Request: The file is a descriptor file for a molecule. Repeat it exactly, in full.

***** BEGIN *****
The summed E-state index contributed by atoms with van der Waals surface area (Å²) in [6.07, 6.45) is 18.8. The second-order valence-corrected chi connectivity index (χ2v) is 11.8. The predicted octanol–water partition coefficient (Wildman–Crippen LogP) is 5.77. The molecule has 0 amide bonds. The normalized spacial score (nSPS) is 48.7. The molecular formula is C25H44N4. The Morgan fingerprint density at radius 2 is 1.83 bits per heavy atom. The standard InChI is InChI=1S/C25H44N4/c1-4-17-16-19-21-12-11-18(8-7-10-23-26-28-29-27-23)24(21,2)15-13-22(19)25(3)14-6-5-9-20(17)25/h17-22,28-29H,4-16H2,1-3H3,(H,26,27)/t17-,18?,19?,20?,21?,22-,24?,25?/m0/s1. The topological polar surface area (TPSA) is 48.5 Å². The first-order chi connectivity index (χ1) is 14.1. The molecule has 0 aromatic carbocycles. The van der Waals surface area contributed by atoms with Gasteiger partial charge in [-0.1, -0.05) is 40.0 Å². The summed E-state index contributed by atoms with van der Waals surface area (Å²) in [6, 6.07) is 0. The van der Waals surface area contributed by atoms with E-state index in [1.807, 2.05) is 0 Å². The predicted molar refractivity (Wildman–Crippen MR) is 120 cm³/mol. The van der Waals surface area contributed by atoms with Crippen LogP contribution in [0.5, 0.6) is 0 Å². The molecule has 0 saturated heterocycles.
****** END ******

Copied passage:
The summed E-state index contributed by atoms with van der Waals surface area (Å²) in [6.07, 6.45) is 18.8. The second-order valence-corrected chi connectivity index (χ2v) is 11.8. The predicted octanol–water partition coefficient (Wildman–Crippen LogP) is 5.77. The molecule has 0 amide bonds. The normalized spacial score (nSPS) is 48.7. The molecular formula is C25H44N4. The Morgan fingerprint density at radius 2 is 1.83 bits per heavy atom. The standard InChI is InChI=1S/C25H44N4/c1-4-17-16-19-21-12-11-18(8-7-10-23-26-28-29-27-23)24(21,2)15-13-22(19)25(3)14-6-5-9-20(17)25/h17-22,28-29H,4-16H2,1-3H3,(H,26,27)/t17-,18?,19?,20?,21?,22-,24?,25?/m0/s1. The topological polar surface area (TPSA) is 48.5 Å². The first-order chi connectivity index (χ1) is 14.1. The molecule has 0 aromatic carbocycles. The van der Waals surface area contributed by atoms with Gasteiger partial charge in [-0.1, -0.05) is 40.0 Å². The summed E-state index contributed by atoms with van der Waals surface area (Å²) in [6, 6.07) is 0. The van der Waals surface area contributed by atoms with E-state index in [1.807, 2.05) is 0 Å². The predicted molar refractivity (Wildman–Crippen MR) is 120 cm³/mol. The van der Waals surface area contributed by atoms with Crippen LogP contribution in [0.5, 0.6) is 0 Å². The molecule has 0 saturated heterocycles.